Legislative gridlock warning for South Africa

Lawmaking could be hampered or even made impossible if next week’s election results in a hung parliament.

Lawmaking could be hampered or even made impossible if next week’s election results in a hung parliament.

This is among the risks highlighted in a paper published by the Institute of Race Relations (IRR) today looking at scenarios which could lead to lawmaking gridlock in the National Assembly.

The paper, The Day After The Night Before: Governance Implications of a Gridlocked Parliament, examines instances from abroad where legislatures have been gridlocked and unable to function, and what that means for governance. The paper also interrogates scenarios for South Africa in which passing legislation becomes impossible.

These include a scenario in which an adversarial relationship between the National Assembly and the National Council of Provinces disrupts parliament’s work, and another in which opposition parties boycott parliament to prevent quorums from forming.

Says the author of the paper, Marius Roodt: “South Africa could be entering a period of coalition government at national level. While coalitions have increasingly been a feature of municipal government across the country, South Africa has not been governed by a coalition for decades. Although such an outcome was inevitable, given our proportional representation electoral system, coalition politics could herald a period of significant instability for the country.”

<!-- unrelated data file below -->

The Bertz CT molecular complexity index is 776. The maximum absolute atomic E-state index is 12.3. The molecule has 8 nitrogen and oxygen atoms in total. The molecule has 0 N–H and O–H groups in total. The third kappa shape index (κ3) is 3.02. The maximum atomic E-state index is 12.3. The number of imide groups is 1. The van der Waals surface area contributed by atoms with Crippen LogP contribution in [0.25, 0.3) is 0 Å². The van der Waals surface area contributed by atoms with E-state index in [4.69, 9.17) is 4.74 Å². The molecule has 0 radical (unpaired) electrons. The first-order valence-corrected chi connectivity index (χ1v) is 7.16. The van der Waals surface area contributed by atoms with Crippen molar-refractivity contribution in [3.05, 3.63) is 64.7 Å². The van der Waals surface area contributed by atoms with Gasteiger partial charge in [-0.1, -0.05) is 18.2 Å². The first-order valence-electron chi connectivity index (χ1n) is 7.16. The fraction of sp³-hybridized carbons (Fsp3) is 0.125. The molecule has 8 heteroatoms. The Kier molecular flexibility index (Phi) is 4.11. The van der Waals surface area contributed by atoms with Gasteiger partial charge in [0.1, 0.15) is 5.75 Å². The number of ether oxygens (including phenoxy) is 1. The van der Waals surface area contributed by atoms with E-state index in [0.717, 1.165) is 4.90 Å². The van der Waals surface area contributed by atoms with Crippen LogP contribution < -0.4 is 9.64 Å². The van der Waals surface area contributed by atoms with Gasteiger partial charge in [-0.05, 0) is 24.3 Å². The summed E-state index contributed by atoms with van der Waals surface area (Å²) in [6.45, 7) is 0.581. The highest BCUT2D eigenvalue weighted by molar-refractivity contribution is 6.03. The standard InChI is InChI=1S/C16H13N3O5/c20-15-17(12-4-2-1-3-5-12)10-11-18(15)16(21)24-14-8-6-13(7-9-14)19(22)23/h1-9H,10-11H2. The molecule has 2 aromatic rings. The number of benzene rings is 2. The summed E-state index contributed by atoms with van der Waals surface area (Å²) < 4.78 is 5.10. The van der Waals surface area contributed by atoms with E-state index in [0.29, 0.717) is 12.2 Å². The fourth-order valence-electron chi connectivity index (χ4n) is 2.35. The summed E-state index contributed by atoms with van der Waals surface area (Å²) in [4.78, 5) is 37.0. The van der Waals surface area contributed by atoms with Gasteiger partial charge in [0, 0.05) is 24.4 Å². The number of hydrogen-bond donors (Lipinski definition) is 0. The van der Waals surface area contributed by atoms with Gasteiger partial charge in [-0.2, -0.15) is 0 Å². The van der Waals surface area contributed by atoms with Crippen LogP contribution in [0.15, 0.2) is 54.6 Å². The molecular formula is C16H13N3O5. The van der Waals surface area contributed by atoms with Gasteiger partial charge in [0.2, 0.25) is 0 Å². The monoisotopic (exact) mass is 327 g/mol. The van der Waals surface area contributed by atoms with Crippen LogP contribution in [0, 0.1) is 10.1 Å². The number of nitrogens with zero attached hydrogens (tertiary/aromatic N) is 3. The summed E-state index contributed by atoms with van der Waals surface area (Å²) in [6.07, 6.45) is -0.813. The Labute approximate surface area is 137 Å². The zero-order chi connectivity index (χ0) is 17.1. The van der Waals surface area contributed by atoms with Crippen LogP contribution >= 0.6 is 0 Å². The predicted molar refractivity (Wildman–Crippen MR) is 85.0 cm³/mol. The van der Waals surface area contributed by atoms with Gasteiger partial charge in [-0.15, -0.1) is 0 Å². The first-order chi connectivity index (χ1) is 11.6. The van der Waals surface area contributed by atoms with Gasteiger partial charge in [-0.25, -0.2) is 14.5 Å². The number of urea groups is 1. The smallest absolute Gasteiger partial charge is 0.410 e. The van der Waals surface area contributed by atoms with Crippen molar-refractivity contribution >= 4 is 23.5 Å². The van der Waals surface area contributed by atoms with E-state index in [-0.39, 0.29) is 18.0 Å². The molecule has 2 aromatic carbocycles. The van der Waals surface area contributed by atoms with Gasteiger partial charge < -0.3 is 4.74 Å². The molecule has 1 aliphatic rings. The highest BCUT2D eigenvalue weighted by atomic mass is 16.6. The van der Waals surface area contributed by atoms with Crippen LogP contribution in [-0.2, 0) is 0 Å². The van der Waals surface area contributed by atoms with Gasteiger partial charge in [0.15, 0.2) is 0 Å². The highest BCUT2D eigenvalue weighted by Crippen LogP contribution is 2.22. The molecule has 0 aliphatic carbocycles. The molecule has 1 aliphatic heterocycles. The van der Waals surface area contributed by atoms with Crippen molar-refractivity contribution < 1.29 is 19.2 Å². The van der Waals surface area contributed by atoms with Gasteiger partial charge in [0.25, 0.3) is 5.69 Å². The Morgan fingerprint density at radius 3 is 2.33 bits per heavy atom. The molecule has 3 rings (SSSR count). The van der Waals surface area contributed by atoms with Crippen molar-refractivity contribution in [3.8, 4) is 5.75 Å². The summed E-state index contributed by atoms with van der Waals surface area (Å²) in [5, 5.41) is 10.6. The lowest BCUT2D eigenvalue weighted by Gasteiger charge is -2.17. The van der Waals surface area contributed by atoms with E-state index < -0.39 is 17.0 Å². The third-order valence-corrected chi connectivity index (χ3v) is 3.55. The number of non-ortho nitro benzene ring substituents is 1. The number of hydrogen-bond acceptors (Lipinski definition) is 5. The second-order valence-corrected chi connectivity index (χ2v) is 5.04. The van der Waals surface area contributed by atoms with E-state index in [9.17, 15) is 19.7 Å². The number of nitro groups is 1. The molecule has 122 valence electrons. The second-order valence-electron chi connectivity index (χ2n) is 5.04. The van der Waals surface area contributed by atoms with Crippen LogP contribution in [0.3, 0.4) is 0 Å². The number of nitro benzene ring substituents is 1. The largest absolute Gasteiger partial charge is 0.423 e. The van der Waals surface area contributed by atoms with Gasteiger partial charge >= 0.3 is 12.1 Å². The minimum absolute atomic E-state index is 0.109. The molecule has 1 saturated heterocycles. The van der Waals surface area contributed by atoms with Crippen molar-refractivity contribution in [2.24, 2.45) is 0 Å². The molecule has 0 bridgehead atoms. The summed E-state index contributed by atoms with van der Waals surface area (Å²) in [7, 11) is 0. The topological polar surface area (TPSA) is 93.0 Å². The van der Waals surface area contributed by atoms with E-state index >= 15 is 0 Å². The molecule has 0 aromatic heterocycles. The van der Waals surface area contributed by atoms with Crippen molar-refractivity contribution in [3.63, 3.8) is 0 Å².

Roodt notes: ‘Even if the ANC wins a majority at national level in next week’s election − something that cannot be discounted − it is likely that no party is going to win a majority in Gauteng and KwaZulu-Natal. Coalition government at provincial level has also been something of a rarity, with only the Western Cape and KwaZulu-Natal ever having been governed by coalitions at various times since 1994. But, like municipal coalition governments, which have become more common, coalitions at provincial level will no longer be rare, and this paper carries lessons for our provincial legislatures, as well as the national legislature.”

Roodt adds: “Legislative gridlock could have a number of consequences for governance, which the paper examines. For example, if it becomes difficult to pass law ensuring that legislation is in place to help South Africa escape its international financial greylisting, this will have real consequences for the country’s investment and trade relations.”

Concludes Roodt: “While coalition government could herald a period of instability, it is also the next step in South Africa’s democratic evolution. South Africans should welcome this, rather than be afraid. After all, it is during periods of uncertainty that positive reforms can emerge.”

You can read the paper here.

Media Contact: Marius Roodt, Senior Researcher Tel: 082-779-7035 Email: marius@irr.org.za

Media enquiries: Michael Morris Tel: 066 302 1968 Email: michael@irr.org.za